Figures 9 and 10 show preferred embodiments of the PMM/Rolling 5 Spot Link Options Workstation Trading and Risk Management Screen and the
Automated Brokerage Screen, respectively. These screens are similar to the screens discussed above with the exception that they convey options information and are used for the options PMM computer rather than the futures PMM computer. o The PMM/Rolling Spot Link of the present invention provides several advantages. The link provides exchange floor traders, brokers and customers with an ongoing market for trade layoff, both profitable and otherwise. Traders, either in futures and options via a spread, or in the Rolling Spot, will be able to stop unprofitable positions based on the knowledge that a sized bid at or 5 below, or sized offer at or above, their trade exists. This element of the PMM/Rolling Spot Link will increase trader willingness to increase trading activity — trade and take larger positions— even during market cycles when currency volatility may be high. increased "floor trader activity" will encourage growing volume and open interest in currency futures. It will also increase the open interest distribution in the currency products. Unlike other successful futures products, currency products do not produce significant open interest beyond the first expiration month. Many forex market transactions are now occurring at durations of less than fourteen days. A PMM/Rolling Spot Currency Link will exploit this vast marketing terrain where present products do not and provide a needed public service. Since significant forex activity takes place between the current date and the first fourteen days, exchange open interest will accumulate in this area and give exchange traded currency products a wider subsequent participation and that participation will reduce transaction costs of all currency trades.
A unique feature of the PMM/Rolling Spot Currency Link is the ability to have a heretofore over-the-counter unregulated trading concept, regulated within the rules of an exchange(s) and the various domestic regulatory agencies governing those exchanges, such as the Securities and Exchange Commission and the Commodities Futures Trading Commission. This is a powerful concept because regulation will add safety to the world currency markets. It is to the advantage of the world currency trading community, both cost-wise and time-wise, to utilize the existing exchange regulatory framework rather than create a new set of regulations in the over-the-counter forex market. Also, unique to this invention, is its ability to mandate that the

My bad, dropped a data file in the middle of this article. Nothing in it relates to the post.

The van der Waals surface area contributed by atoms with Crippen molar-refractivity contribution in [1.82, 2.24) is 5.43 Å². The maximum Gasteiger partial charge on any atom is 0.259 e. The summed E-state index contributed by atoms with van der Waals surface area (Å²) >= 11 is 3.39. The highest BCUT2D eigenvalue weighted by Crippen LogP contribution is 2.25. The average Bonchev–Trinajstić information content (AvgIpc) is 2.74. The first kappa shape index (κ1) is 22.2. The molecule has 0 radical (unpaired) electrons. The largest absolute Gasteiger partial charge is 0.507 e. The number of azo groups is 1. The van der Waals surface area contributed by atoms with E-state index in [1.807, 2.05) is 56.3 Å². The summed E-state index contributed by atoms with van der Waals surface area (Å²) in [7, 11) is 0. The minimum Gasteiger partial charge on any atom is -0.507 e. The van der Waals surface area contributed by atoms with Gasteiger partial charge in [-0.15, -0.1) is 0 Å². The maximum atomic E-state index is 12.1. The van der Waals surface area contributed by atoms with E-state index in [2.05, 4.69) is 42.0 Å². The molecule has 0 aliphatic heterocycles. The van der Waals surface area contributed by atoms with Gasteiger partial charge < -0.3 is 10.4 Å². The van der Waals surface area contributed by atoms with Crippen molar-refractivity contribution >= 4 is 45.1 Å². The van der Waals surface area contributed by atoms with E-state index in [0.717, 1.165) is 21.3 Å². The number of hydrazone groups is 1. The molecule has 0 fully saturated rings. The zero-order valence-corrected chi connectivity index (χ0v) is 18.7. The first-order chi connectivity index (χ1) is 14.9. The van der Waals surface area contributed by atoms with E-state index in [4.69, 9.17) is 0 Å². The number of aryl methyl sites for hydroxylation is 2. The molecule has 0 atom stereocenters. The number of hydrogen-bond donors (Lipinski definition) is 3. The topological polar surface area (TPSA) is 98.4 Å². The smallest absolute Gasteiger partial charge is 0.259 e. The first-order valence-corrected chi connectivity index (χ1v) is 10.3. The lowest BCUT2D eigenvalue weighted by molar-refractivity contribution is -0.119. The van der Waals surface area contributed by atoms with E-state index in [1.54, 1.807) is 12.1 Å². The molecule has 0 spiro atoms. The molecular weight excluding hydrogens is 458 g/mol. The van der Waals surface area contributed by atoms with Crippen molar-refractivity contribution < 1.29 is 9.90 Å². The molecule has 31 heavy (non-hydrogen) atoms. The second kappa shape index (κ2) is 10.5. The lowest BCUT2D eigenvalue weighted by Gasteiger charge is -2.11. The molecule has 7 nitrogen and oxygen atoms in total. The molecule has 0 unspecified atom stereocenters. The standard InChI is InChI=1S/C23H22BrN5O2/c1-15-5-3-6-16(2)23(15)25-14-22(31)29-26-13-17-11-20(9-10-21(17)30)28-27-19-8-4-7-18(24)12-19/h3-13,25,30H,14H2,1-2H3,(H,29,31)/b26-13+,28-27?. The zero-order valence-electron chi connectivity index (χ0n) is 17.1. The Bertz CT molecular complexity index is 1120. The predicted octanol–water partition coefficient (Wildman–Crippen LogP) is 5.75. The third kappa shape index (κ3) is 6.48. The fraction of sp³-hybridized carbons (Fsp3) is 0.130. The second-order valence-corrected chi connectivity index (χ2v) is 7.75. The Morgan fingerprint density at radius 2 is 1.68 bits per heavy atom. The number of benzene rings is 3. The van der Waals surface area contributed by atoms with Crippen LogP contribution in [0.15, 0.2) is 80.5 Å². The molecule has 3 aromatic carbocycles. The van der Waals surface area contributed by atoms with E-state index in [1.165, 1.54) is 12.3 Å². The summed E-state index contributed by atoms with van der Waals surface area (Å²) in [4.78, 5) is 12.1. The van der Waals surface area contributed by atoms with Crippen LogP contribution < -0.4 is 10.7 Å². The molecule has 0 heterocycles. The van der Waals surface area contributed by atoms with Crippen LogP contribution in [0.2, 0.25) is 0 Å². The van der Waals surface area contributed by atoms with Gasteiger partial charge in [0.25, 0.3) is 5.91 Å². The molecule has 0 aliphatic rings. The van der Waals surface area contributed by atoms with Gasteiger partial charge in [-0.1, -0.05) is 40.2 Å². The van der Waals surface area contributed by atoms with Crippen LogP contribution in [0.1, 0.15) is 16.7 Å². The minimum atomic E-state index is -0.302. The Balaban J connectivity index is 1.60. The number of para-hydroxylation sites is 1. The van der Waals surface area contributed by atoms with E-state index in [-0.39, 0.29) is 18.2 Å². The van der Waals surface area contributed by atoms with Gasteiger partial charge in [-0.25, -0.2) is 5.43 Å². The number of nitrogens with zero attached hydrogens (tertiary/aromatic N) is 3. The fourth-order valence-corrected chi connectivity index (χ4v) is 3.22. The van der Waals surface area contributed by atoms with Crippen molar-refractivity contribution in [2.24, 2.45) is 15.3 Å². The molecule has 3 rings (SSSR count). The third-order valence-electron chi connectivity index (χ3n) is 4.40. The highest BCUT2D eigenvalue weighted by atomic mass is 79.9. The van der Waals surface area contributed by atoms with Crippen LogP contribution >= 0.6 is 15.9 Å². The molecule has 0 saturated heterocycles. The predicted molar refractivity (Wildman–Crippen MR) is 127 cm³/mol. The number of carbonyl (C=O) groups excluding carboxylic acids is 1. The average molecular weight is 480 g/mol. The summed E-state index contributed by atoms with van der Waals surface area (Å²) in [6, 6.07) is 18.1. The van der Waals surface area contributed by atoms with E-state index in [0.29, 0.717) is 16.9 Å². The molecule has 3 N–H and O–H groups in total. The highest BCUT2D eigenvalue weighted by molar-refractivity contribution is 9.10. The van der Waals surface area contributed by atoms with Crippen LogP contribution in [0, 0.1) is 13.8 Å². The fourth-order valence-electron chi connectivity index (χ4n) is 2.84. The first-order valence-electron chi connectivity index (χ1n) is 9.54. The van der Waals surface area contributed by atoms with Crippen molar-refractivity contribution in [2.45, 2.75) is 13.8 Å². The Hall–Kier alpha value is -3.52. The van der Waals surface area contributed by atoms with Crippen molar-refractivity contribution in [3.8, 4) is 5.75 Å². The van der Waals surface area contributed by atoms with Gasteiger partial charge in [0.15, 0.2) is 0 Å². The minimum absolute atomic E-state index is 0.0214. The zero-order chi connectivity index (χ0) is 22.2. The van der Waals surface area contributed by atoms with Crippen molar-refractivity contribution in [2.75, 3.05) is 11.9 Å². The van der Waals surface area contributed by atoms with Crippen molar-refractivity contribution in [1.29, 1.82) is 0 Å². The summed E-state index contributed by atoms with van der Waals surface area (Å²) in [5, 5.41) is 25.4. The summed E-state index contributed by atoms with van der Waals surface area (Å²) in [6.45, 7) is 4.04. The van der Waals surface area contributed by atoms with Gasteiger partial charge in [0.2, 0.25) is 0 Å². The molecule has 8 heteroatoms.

Principal Market Maker maintain business contacts throughout the trading community. This direct marketing approach by a recognizable market maker who is required to provide constant 24-hour international currency trading, is in direct contrast to the generally accepted exchange(s) practices of passive exchange generated marketing and will provide the trading community with much needed exchange contacts.
As those skilled in the art will appreciate, the system described herein should accommodate a plurality of markets such as, for example, interest rate, agricultural commodities, etc. The system should also accommodate a plurality of information vendors such as Dow-Jones Telerate. Thus, it is to be understood that the foregoing detailed description is illustrative rather than limiting and it is the following claims, including all equivalents, which are intended to define the scope of the invention.
|1||NILS H. HAKANSSON ET AL: "On the Feasibility of Automated Market Making by a Programmed Specialist", THE JOURNAL OF FINANCE, vol. XL, no. 1, March 1985 (1985-03-01), pages 1 - 20, XP002917503|
|2||See also references of WO9821667A1|